Dementia is the term used to describe the symptoms that occur when the brain is affected (damaged) by certain diseases and conditions (e.g. a stroke), including Alzheimer’s disease. As this is a progressive disease, symptoms can be slowed down, but not cured and will always, gradually get worse. Regardless of the cause of the dementia, as it is the brain cells that are dying, some of the person’s abilities and functions of day to day life will progressively become more difficult.
There are five areas of the brain that can be affected by dementia: 1. The Frontal Lobe, affecting behaviour (personal & social), interpretation (not able to problem solve or focus on single tasks), movement and feeling and the inability to express themselves clearly. 2. The Parietal Lobe, affecting language, the inability to name specific items , read or write , special awareness, knocking into things, issues with hand eye coordination and recognition of anything familiar (words/faces). 3. The Temporal Lobe, which affects memory, usually short term loss of events/people, speech and identifying items and hearing. 4. The Occipital Lobe affecting sight, making reading and writing more difficult, struggling to identify colours and occasionally experiencing hallucinations.
The Cerebellum which affects balance, posture and movement. This is turn makes it difficult to walk, reach and grab things, possibly experiencing slurred speech too. It can be extremely difficult for Dementia to be diagnosed correctly, as there are several similar symptoms found within depression, delirium and old age. Someone with depression could be suffering with memory problems, problematic sleeping patterns, and loss of interest in social activities, all of which are common within Alzheimer’s disease. Similarly, being in a confused state, disruptive thoughts and behaviour, sudden changes in perception and mood could be classed as delirium not just dementia.
When looking at age related memory impairments, some of the natural changes that can occur include forgetfulness/short term memory loss or difficulties learning new skills, again, potentially nothing related to dementia. Within Health and Social Care there are models which provide the framework for which health and social care needs and ideas for care and support can be developed and implemented. Two of the most important of these models are “Medical” and “Social”. Medical – In which dementia is seen as a clinical syndrome that is an impairment of the mind of which nothing can be done to help the person suffering with the condition. It focusses specifically on the disease and the treatment of the disease rather than the person and sees the impairment as the problem.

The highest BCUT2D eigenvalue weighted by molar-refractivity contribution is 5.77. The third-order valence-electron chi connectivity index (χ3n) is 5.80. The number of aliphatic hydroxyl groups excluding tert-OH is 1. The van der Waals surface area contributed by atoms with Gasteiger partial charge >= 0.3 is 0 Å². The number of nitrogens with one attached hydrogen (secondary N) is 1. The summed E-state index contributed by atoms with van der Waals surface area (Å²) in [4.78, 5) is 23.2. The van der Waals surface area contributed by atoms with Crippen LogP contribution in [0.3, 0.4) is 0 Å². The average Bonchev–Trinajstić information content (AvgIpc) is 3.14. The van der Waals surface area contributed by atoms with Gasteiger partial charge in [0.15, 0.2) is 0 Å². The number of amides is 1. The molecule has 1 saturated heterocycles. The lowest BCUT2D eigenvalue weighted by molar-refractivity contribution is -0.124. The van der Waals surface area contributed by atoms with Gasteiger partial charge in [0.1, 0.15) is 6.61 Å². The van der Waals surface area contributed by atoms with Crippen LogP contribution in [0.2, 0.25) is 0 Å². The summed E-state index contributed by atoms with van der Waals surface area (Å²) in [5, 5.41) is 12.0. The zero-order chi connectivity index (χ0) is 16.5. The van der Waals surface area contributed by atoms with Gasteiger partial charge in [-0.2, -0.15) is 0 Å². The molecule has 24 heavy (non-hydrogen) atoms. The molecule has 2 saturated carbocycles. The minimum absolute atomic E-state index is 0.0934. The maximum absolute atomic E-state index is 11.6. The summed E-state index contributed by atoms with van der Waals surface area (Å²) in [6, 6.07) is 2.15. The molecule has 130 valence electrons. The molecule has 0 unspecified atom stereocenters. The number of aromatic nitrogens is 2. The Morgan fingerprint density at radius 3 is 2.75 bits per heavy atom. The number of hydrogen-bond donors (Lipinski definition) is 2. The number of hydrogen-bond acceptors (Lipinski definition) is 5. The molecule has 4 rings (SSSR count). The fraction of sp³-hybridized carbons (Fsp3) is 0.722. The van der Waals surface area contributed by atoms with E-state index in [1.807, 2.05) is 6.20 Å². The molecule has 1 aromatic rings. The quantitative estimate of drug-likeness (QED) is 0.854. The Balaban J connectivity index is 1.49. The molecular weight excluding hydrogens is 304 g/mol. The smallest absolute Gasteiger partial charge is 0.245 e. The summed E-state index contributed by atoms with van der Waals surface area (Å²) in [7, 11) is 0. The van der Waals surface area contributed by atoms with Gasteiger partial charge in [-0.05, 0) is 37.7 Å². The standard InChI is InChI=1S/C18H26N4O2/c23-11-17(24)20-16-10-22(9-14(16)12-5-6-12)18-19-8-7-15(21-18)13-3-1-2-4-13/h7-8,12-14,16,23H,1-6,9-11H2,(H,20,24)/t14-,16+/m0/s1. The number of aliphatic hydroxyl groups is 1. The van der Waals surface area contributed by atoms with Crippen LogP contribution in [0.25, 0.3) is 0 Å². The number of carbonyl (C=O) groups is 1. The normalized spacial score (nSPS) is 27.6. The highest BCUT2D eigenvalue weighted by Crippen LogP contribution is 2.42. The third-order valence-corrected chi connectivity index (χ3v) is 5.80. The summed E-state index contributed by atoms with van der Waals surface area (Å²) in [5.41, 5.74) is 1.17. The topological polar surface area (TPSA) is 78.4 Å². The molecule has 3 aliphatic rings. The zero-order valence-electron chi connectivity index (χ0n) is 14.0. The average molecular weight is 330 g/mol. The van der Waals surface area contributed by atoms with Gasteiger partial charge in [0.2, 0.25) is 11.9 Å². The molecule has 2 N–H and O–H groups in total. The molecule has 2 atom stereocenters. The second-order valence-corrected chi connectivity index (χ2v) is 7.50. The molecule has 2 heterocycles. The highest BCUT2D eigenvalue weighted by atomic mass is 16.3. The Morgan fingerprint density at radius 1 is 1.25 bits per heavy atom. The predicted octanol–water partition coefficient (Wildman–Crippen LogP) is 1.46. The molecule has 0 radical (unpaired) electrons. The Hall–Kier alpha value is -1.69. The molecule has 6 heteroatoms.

This model seeks to create dependency on others, restrict a person’s choice, disempower, devalue and reinforce stereotypes. Social – Is the direct opposite of the medical model and is totally focussed on the individual with the disease and tries to ensure that the sufferer’s skills, capabilities and achievements are retained. It tries to understand the emotions and behaviours of the person with dementia through learning about their history and background. This can then ensure that the care and support they receive, is appropriate to their needs. Dementia should be seen as a disability, as in accordance with the Equality Act 2010 a person has a disability if: They have a physical or mental impairment.
The impairment has a substantial and long term adverse effect on their ability to perform normal day to day activities. Dementia in its entirety is disabling due to the damage to the person’s brain, preventing them from being able to carry out daily tasks that they were once capable of, including communicating, personal care and maintaining relationships. The four most common types of dementia and their signs and symptoms are: Alzheimer’s disease – the most common form, destroys brain cells and nerves which disrupt the transmitters carrying messages to the brain, making it difficult to maintain the ability to speak, think, remember and make decisions. In the early stages, the person may be slightly forgetful with words or objects, but will get progressively worse, forgetting faces/names of familiar people/items, become more confused, experience mood swings, have continence issues and have difficulty eating and drinking.
They will be completely dependent on others. Vascular Dementia – where brain cells become damaged following insufficient blood supply usually triggered from a series of mini strokes within the brain cells, which affect the person’s speech, coordination, language and memory. This form of dementia progresses in stages, with periods of lucidity followed by a rapid decline with certain functions. Most common problem areas are concentration and communication. Memory loss generally occurs a lot a further on, so the likelihood of frustration and depression is more common as the person is more aware of their declining health. Dementia with Lewy bodies – this is similar to Alzheimer’s in as much as it is caused by degeneration and death of the nerve cells in the brain, but the reason for this is due to protein deposits in the nerve cells which then obstruct the chemical messages sent to the brain.
This will affect the person’s attention/concentration, language, memory and the ability to reason and judge distances. This is also a progressive form and commonly could be spotted through noticing a person experiencing muscle stiffness or shuffling when walking, trembling of the limbs or issues with spatial awareness, sudden inability to plan activities in advance, potentially even hallucinating. Fronto-temporal Dementia – caused by damage to the frontal lobe possibly also the temporal areas of the brain, sometimes associated with motor neurone disease or possibly a genetic hereditary condition. This affects a person’s behaviour, language and emotional responses. Their memory usually stays intact in the initial stages which can be distressing for them.